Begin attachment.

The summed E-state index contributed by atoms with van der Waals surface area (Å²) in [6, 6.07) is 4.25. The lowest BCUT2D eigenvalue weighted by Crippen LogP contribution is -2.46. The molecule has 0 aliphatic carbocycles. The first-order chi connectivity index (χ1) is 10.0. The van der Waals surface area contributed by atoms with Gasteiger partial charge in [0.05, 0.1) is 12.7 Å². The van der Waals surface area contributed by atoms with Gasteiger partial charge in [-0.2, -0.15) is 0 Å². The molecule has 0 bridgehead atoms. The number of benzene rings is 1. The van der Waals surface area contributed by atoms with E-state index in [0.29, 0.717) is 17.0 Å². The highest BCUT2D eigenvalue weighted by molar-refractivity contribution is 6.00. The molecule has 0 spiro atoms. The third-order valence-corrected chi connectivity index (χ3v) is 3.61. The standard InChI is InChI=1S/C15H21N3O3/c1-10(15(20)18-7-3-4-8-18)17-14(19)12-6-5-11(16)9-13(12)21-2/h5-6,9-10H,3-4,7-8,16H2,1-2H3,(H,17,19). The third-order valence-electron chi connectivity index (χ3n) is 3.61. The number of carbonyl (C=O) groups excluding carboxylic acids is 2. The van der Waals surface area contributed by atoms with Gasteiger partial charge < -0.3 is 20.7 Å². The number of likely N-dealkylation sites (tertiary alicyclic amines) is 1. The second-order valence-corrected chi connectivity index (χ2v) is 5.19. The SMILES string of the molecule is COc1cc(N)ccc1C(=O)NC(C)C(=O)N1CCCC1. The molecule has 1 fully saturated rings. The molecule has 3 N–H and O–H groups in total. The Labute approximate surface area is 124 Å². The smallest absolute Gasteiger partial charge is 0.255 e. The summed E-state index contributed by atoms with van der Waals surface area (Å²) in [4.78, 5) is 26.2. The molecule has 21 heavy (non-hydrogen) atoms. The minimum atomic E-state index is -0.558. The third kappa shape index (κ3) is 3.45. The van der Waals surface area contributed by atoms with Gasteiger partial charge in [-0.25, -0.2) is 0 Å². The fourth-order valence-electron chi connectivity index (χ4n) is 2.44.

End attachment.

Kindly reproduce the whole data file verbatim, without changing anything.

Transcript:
The summed E-state index contributed by atoms with van der Waals surface area (Å²) in [6, 6.07) is 4.25. The lowest BCUT2D eigenvalue weighted by Crippen LogP contribution is -2.46. The molecule has 0 aliphatic carbocycles. The first-order chi connectivity index (χ1) is 10.0. The van der Waals surface area contributed by atoms with Gasteiger partial charge in [0.05, 0.1) is 12.7 Å². The van der Waals surface area contributed by atoms with Gasteiger partial charge in [-0.2, -0.15) is 0 Å². The molecule has 0 bridgehead atoms. The number of benzene rings is 1. The van der Waals surface area contributed by atoms with E-state index in [0.29, 0.717) is 17.0 Å². The highest BCUT2D eigenvalue weighted by molar-refractivity contribution is 6.00. The molecule has 0 spiro atoms. The third-order valence-corrected chi connectivity index (χ3v) is 3.61. The standard InChI is InChI=1S/C15H21N3O3/c1-10(15(20)18-7-3-4-8-18)17-14(19)12-6-5-11(16)9-13(12)21-2/h5-6,9-10H,3-4,7-8,16H2,1-2H3,(H,17,19). The third-order valence-electron chi connectivity index (χ3n) is 3.61. The number of carbonyl (C=O) groups excluding carboxylic acids is 2. The van der Waals surface area contributed by atoms with Gasteiger partial charge < -0.3 is 20.7 Å². The number of likely N-dealkylation sites (tertiary alicyclic amines) is 1. The second-order valence-corrected chi connectivity index (χ2v) is 5.19. The SMILES string of the molecule is COc1cc(N)ccc1C(=O)NC(C)C(=O)N1CCCC1. The molecule has 1 fully saturated rings. The molecule has 3 N–H and O–H groups in total. The Labute approximate surface area is 124 Å². The smallest absolute Gasteiger partial charge is 0.255 e. The summed E-state index contributed by atoms with van der Waals surface area (Å²) in [4.78, 5) is 26.2. The molecule has 21 heavy (non-hydrogen) atoms. The minimum atomic E-state index is -0.558. The third kappa shape index (κ3) is 3.45. The van der Waals surface area contributed by atoms with Gasteiger partial charge in [-0.25, -0.2) is 0 Å². The fourth-order valence-electron chi connectivity index (χ4n) is 2.44.